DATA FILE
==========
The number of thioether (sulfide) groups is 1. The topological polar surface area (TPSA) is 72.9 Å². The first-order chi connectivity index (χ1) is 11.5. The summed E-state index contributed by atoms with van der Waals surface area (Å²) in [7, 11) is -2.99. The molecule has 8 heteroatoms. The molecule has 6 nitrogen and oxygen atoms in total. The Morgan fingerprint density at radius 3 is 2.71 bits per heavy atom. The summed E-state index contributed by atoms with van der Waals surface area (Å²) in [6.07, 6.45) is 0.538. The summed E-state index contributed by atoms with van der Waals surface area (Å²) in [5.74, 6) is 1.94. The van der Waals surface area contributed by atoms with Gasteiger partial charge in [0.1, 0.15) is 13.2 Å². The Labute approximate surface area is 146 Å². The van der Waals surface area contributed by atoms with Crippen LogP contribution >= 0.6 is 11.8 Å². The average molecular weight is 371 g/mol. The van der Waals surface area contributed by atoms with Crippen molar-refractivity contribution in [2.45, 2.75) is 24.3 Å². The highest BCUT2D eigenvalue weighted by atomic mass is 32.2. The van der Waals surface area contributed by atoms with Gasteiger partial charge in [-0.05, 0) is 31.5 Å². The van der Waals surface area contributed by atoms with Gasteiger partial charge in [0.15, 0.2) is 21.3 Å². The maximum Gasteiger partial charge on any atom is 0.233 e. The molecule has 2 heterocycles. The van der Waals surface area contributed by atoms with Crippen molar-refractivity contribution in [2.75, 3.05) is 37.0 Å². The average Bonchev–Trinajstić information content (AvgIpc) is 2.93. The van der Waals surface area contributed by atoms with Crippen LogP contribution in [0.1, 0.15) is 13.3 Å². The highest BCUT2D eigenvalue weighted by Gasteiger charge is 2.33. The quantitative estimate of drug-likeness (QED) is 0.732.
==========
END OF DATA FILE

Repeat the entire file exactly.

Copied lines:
The number of thioether (sulfide) groups is 1. The topological polar surface area (TPSA) is 72.9 Å². The first-order chi connectivity index (χ1) is 11.5. The summed E-state index contributed by atoms with van der Waals surface area (Å²) in [7, 11) is -2.99. The molecule has 8 heteroatoms. The molecule has 6 nitrogen and oxygen atoms in total. The Morgan fingerprint density at radius 3 is 2.71 bits per heavy atom. The summed E-state index contributed by atoms with van der Waals surface area (Å²) in [6.07, 6.45) is 0.538. The summed E-state index contributed by atoms with van der Waals surface area (Å²) in [5.74, 6) is 1.94. The van der Waals surface area contributed by atoms with Gasteiger partial charge in [0.1, 0.15) is 13.2 Å². The Labute approximate surface area is 146 Å². The van der Waals surface area contributed by atoms with Crippen LogP contribution >= 0.6 is 11.8 Å². The average molecular weight is 371 g/mol. The van der Waals surface area contributed by atoms with Crippen molar-refractivity contribution in [2.45, 2.75) is 24.3 Å². The highest BCUT2D eigenvalue weighted by atomic mass is 32.2. The van der Waals surface area contributed by atoms with Gasteiger partial charge in [-0.05, 0) is 31.5 Å². The van der Waals surface area contributed by atoms with Gasteiger partial charge in [0.15, 0.2) is 21.3 Å². The maximum Gasteiger partial charge on any atom is 0.233 e. The molecule has 2 heterocycles. The van der Waals surface area contributed by atoms with Crippen molar-refractivity contribution in [2.75, 3.05) is 37.0 Å². The average Bonchev–Trinajstić information content (AvgIpc) is 2.93. The van der Waals surface area contributed by atoms with Crippen LogP contribution in [0.1, 0.15) is 13.3 Å². The highest BCUT2D eigenvalue weighted by Gasteiger charge is 2.33. The quantitative estimate of drug-likeness (QED) is 0.732.